BY TOLU EKISOLA | Guest Contributor | On January, 31, 2016, while working in the Richard Griggs dorms on campus, I noticed something written inside the Griggs, P/Q elevator.
I rode the elevator up five floors, staring at the word as I fought with myself about what to do. I was shocked and embarrassed. I couldn’t believe that someone had taken the time out of their day to so crudely remind me that in the eyes of society I am deemed lesser-than because of the color of my skin. I settled first with taking a picture to keep as evidence in case another incident like this were to occur.
But, why let something else happen before I say something? So, I posted the picture onto the UMD Overheard Facebook page. If you haven’t guessed it yet, the word that took me so far aback starts with an ‘N’ and rhymes with digger.
What shocked, disappointed and persuaded me finally to write this article were the handful of people who tried to argue with the validity of my frustration. The few men thought that I was being oversensitive and expressed their need for me to distinguish child’s play from real life racism.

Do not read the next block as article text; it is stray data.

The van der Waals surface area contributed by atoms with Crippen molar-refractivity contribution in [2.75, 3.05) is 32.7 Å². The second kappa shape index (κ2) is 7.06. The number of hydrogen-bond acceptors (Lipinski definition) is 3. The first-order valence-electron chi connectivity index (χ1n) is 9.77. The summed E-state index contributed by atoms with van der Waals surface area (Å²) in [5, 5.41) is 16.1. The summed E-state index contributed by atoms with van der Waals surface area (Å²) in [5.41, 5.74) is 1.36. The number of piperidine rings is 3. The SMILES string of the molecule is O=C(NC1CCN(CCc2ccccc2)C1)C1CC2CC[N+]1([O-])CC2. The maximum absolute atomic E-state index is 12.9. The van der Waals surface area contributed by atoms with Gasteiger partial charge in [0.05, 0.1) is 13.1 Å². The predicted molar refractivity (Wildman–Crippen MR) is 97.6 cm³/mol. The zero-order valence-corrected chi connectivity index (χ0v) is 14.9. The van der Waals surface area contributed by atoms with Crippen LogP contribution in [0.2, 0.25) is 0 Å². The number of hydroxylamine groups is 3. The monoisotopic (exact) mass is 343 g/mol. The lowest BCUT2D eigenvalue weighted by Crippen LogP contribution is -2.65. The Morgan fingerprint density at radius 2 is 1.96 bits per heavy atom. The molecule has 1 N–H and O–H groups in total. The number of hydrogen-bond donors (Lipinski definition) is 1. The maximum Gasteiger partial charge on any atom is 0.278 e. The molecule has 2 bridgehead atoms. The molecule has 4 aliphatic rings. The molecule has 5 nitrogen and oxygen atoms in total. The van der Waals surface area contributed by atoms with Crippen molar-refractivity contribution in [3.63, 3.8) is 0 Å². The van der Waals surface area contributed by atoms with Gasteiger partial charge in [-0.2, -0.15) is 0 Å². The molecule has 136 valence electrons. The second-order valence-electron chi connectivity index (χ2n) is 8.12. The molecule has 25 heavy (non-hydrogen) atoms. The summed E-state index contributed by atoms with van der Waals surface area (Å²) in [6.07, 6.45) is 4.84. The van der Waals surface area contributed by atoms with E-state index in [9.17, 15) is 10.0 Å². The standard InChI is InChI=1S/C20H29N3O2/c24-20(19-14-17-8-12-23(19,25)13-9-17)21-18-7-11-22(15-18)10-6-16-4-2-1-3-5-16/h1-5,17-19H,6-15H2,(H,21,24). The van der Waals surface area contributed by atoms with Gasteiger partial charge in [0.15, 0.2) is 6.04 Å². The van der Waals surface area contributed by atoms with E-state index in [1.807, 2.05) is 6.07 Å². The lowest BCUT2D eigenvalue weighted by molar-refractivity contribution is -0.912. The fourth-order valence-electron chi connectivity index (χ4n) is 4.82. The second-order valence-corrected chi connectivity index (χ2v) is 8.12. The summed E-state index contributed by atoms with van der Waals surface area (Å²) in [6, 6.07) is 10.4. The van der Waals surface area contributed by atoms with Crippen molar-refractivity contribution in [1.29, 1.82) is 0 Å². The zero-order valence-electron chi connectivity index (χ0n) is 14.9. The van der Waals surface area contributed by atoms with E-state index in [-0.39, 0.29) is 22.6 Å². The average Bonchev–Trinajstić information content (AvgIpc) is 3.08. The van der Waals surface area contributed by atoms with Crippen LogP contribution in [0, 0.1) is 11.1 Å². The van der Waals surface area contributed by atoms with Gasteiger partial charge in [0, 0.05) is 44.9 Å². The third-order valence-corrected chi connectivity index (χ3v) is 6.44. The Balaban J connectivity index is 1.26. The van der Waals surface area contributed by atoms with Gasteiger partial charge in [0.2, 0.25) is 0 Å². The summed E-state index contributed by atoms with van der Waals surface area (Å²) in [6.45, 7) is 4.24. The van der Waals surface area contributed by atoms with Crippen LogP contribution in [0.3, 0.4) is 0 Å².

In not so many words, they wanted me to get over it.
My momma raised me right: to manifest a strong enough sense of self to speak out against injustice, even if they are just “barely legible words” on the inside of a dorm elevator.
As a woman of color on this campus, I am the minority. Meaning that I not only have to bar myself from the known sexual violence that occurs regularly on college campuses (see: Return of Kings and every women's bathroom’s designated ‘how to avoid being a victim’ rape poster --a topic for another day), but also from fear of racial discrimination and assault as well.
That word held a message that, to me, projected loud and clear. It is the idea that whoever wrote it was comfortable enough in the fact that they could write it without repercussion. Would they have said that word in public? Would they say it to my face?
These are the discussions we need to have. They must be in person, face to face. I say it is okay to ask questions. People of color should be okay with being asked the tough questions because it’s necessary for all of us to gain a new perspective.
Stubborn lack of knowledge is what causes incidents like this. Ignorance. Ignoring these incidents, pretending like they don’t exist, that gets us nowhere. However, I will say everyone is responsible to understand that if you know better, do better. And I know we want to be better, Bulldogs. We can be better.
*The story has been edited to remove reference to a student organization.